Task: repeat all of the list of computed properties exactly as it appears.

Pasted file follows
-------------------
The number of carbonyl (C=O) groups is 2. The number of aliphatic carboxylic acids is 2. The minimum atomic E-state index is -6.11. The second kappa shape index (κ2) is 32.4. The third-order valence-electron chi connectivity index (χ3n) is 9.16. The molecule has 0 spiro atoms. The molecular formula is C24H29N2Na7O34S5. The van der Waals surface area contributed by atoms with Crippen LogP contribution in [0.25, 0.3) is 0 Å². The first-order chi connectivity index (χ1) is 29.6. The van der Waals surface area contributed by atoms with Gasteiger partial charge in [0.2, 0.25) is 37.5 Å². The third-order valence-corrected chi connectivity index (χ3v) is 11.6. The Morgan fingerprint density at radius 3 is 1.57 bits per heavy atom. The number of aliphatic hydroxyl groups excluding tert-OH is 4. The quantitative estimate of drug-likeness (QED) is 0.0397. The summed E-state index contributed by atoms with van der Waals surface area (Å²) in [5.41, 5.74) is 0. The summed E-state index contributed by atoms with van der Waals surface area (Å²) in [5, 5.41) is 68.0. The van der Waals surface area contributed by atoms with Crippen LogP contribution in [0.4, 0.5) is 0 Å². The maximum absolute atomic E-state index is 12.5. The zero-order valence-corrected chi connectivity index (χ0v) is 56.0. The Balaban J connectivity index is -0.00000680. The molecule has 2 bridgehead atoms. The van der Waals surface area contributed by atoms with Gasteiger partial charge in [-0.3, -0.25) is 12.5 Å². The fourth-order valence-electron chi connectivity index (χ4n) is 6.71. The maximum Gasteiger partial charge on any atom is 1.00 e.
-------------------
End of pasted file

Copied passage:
The number of carbonyl (C=O) groups is 2. The number of aliphatic carboxylic acids is 2. The minimum atomic E-state index is -6.11. The second kappa shape index (κ2) is 32.4. The third-order valence-electron chi connectivity index (χ3n) is 9.16. The molecule has 0 spiro atoms. The molecular formula is C24H29N2Na7O34S5. The van der Waals surface area contributed by atoms with Crippen LogP contribution in [0.25, 0.3) is 0 Å². The first-order chi connectivity index (χ1) is 29.6. The van der Waals surface area contributed by atoms with Gasteiger partial charge in [0.2, 0.25) is 37.5 Å². The third-order valence-corrected chi connectivity index (χ3v) is 11.6. The Morgan fingerprint density at radius 3 is 1.57 bits per heavy atom. The number of aliphatic hydroxyl groups excluding tert-OH is 4. The quantitative estimate of drug-likeness (QED) is 0.0397. The summed E-state index contributed by atoms with van der Waals surface area (Å²) in [5.41, 5.74) is 0. The summed E-state index contributed by atoms with van der Waals surface area (Å²) in [5, 5.41) is 68.0. The van der Waals surface area contributed by atoms with Crippen LogP contribution in [0.4, 0.5) is 0 Å². The maximum absolute atomic E-state index is 12.5. The zero-order valence-corrected chi connectivity index (χ0v) is 56.0. The Balaban J connectivity index is -0.00000680. The molecule has 2 bridgehead atoms. The van der Waals surface area contributed by atoms with Gasteiger partial charge in [-0.3, -0.25) is 12.5 Å². The fourth-order valence-electron chi connectivity index (χ4n) is 6.71. The maximum Gasteiger partial charge on any atom is 1.00 e.